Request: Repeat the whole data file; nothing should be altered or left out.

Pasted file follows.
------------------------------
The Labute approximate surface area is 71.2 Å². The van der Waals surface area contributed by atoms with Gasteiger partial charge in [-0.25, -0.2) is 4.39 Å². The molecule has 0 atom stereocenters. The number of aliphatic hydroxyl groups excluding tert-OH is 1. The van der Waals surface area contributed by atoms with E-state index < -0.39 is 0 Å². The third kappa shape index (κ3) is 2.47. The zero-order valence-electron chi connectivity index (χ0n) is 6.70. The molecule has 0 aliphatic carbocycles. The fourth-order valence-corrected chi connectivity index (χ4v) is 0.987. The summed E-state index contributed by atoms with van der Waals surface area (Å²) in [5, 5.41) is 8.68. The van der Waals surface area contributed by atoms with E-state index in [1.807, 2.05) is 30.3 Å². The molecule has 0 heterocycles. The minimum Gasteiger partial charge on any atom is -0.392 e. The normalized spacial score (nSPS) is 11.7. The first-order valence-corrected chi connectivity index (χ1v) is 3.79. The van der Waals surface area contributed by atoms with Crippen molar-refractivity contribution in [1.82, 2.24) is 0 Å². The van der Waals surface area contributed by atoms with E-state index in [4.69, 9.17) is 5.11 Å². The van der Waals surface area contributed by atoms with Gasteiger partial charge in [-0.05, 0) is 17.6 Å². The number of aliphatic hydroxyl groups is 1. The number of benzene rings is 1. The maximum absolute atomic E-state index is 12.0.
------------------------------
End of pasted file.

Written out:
The Labute approximate surface area is 71.2 Å². The van der Waals surface area contributed by atoms with Gasteiger partial charge in [-0.25, -0.2) is 4.39 Å². The molecule has 0 atom stereocenters. The number of aliphatic hydroxyl groups excluding tert-OH is 1. The van der Waals surface area contributed by atoms with E-state index < -0.39 is 0 Å². The third kappa shape index (κ3) is 2.47. The zero-order valence-electron chi connectivity index (χ0n) is 6.70. The molecule has 0 aliphatic carbocycles. The fourth-order valence-corrected chi connectivity index (χ4v) is 0.987. The summed E-state index contributed by atoms with van der Waals surface area (Å²) in [5, 5.41) is 8.68. The van der Waals surface area contributed by atoms with E-state index in [1.807, 2.05) is 30.3 Å². The molecule has 0 heterocycles. The minimum Gasteiger partial charge on any atom is -0.392 e. The normalized spacial score (nSPS) is 11.7. The first-order valence-corrected chi connectivity index (χ1v) is 3.79. The van der Waals surface area contributed by atoms with Crippen molar-refractivity contribution in [1.82, 2.24) is 0 Å². The van der Waals surface area contributed by atoms with E-state index in [4.69, 9.17) is 5.11 Å². The van der Waals surface area contributed by atoms with Gasteiger partial charge in [-0.05, 0) is 17.6 Å². The number of aliphatic hydroxyl groups is 1. The number of benzene rings is 1. The maximum absolute atomic E-state index is 12.0.